When I first decided to make actual patterns (instead of just sort-of patterns that don't actually repeat) I tried out Julia Rothman's nice little tutorial on Design Sponge. In the spirit of that, I thought I'd share another way I've worked out, which is to create a .pat file using Photoshop's Define Pattern function. I like this method because it lets me make an image like the one's I'm used to making with traditional materials (i.e. not vector-y) but allows a lot (though not all) of the usability of Illustrator's pattern capabilities. Here goes:
The easiest thing to try first is a simple drop repeat. to do this, I use an image that is vignetted, or sits freely on a page without touching any edges:
Then go to Image/ Canvas Size/and make the canvas twice as wide with the current image sitting on the left side:
It will make it look like this:
Now set some guides. Pull one out for each border and one for the horz and vert center. This will be easy if you go to View/ Snap.
Now open your Layers window and duplicate the layer by dragging it down to the little folded paper icon at the bottom of the layer window. Like this:
This will give you a new layer, but with the image in the exact same spot.
Using the cross tool (or command key), hold shift (to lock horz and vert movement) and drag this image over to the blank (right) side of the composition. Now duplicate it again to create another layer with the image on the right, on top of the last layer. Your layers should look sort of like this:
I've labeled mine for future clarity. Here's why you did this - to create the two halves of an image to make into a drop repeat. Skip ahead for a sec if you need more to see where it's going. For now, it looks like this:
Okay, now we're going to split the right image in half by deleting half of the image in each of the right layers. This is why you have snap and the center guides. So use the marquis box to select the top of one layer, delete it. Now select the bottom of the other layer and delete it. I'll switch my layers to big view so you can see how I've done this:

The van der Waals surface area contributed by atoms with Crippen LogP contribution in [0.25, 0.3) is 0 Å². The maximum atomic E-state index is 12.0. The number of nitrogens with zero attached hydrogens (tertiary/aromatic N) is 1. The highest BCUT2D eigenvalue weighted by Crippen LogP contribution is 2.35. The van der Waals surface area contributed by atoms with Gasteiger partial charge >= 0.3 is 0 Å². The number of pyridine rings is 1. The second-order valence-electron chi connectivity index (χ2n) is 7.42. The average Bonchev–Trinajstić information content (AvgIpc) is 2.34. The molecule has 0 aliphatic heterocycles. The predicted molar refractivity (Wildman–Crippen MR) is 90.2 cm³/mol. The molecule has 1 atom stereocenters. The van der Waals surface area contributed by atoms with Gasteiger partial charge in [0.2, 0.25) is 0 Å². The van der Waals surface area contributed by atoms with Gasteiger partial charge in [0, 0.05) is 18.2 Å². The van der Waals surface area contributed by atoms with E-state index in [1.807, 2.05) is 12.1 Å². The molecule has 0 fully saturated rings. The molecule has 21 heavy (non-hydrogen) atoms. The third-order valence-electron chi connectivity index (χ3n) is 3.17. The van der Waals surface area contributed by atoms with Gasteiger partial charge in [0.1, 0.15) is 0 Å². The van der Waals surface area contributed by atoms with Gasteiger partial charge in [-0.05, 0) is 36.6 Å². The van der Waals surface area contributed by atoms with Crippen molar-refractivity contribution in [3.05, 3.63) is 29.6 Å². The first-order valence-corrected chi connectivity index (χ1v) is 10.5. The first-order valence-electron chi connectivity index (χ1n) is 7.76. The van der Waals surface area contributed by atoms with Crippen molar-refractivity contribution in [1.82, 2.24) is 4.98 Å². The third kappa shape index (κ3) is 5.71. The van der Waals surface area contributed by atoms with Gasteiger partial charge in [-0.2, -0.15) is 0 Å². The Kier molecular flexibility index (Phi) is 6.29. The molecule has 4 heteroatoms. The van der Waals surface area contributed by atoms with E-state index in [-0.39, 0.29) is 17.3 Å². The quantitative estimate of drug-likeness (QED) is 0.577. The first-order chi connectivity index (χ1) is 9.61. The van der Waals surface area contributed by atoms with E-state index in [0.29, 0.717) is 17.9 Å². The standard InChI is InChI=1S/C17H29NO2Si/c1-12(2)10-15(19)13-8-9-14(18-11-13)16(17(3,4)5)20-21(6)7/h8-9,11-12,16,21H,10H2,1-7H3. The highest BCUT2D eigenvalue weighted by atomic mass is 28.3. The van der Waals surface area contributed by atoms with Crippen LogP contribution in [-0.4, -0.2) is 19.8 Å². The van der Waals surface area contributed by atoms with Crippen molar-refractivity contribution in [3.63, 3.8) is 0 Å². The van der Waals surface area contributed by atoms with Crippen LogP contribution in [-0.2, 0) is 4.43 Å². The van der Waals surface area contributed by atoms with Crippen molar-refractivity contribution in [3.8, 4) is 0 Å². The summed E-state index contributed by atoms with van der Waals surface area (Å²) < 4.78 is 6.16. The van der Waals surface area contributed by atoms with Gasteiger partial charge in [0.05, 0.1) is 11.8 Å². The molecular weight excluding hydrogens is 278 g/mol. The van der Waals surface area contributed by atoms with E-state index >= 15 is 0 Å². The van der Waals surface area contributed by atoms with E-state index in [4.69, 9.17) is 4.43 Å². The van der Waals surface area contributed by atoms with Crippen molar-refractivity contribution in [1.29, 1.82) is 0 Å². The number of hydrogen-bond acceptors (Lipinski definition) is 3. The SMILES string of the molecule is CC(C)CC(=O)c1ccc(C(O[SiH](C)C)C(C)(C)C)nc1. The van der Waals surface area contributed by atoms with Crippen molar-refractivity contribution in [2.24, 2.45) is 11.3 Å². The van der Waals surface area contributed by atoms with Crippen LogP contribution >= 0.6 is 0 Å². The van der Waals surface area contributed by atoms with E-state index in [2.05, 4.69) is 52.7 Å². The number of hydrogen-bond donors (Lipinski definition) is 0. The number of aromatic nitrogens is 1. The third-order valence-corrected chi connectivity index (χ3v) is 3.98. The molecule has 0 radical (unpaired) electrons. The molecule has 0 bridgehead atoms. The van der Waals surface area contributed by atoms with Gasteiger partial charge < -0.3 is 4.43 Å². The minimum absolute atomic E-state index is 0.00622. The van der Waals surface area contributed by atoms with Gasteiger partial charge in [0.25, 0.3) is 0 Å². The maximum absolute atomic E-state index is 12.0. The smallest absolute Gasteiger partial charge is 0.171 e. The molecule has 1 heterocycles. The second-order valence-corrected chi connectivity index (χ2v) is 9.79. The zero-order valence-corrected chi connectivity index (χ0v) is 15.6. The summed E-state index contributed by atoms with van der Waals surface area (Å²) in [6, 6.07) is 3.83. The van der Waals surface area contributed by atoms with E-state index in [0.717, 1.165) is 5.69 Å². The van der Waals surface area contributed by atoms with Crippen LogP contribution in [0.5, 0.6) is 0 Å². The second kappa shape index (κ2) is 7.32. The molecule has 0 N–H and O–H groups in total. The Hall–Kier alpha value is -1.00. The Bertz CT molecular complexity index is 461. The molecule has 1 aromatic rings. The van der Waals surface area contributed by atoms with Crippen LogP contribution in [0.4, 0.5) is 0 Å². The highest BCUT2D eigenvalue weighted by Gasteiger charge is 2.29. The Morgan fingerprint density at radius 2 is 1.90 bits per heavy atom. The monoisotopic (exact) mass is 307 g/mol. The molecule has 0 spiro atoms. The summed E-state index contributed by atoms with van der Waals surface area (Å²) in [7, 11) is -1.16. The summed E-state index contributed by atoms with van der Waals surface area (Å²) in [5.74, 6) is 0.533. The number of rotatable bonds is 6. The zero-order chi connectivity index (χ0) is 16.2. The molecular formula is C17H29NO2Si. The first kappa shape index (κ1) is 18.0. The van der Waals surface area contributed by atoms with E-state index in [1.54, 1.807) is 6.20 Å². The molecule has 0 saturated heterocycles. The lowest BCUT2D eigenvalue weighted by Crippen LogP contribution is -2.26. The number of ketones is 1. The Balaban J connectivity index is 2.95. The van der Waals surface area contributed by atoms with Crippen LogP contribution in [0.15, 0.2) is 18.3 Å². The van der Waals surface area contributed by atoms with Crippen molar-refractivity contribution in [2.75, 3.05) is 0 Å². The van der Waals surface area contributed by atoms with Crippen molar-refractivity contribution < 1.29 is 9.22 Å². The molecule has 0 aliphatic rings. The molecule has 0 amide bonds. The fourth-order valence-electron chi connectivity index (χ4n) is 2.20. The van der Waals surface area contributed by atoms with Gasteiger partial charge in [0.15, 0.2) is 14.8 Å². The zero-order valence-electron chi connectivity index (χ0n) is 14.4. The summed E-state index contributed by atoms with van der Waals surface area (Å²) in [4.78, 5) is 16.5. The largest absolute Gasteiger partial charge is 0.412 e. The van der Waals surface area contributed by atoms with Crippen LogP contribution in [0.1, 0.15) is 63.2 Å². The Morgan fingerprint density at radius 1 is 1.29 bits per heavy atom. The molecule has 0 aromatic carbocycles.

Now it's over to the cross tool (or command key) to move the halves to the top and bottom of the composition. Again, snap is here to help you on this. Don't forget to hold shift so you don't move from side to side as you do this either. It'll look like this:
This will work as a pattern as-is, but I'd like to add a little textured background first. To keep this demo simple, I'm just going to stick this in without it's own demonstration. A short explanation is it's a mirrored texture that on it's own would look too easily gridded on 90 degree angles, but i think I can use behind the drop repeat without problems:
Now we're going to make it work. Go to Edit/ Show All Menu Items/ Define Pattern. Name the pattern in the pop up.
Now we'll create a pattern layer so we can proof the pattern. Back in the layers window, click on the folded paper icon to create a new layer. Drag the layer to the top and hide your other layers to keep things clear. Now double click on the layer thumbnail where this arrow is pointing:
You'll get this window. Uncheck those two boxes, "blend clipped..." and "transparency..." and check pattern overlay on the left.
Now this is a little secret door. Double click on the words, "Pattern Overlay". It will get you to the options that will look something like this:
Click the blue arrow next to the pattern icon. Mine has some other patterns I'm working on. Yours probably has the default patterns showing. That last pattern is your new pattern. Click it.
Below that is scale. Make this something smaller than 100, so you can see the repeat. You can also move the repeat around in your actual composition by clickng and dragging it. When you get it so you like it, click OK.
Next up you can manage your pattern. If you go to the paint bucket tool in the toolbar, you can manage your patterns easily. Up in the options bar, switch the default foreground option to pattern:
Now go to the small icon next to it and click to see your pattern library. It will include the default patterns, again, mine has some others. Click them individually and go to the Delete Pattern option until only your good pattern is left.
Now go to the Save Pattern option in the same menu. Name the pattern and save it someplace good. You now have a .pat file that you can use on any computer or give to someone else to load. To load a pattern on a new computer, move the .pat to the new computer and go to the same options in the paint bucket and choose Load Pattern.
One other thing, if you print right from a scaled pattern overlay layer, it looks blurry. To get around this, create a new layer under the pattern layer, select the pattern layer and merge it down into the new blank layer (command e). Now it'll look crisper on the screen and print that way too.
So I guess that's a drop repeat. The name of the game is either embracing or obscuring the grid. In this case, the grid is a little hidden because it doesn't repeat on the same axis until two lines over, creating the illusion of diagonals. For something a little more complex, try to set up an irregular pattern that more fully obscures the grid but still repeats. For this, I've made up a few simple tricks to get Photoshop to act like Illustrator's art board, but I don't think I'll get into that right now.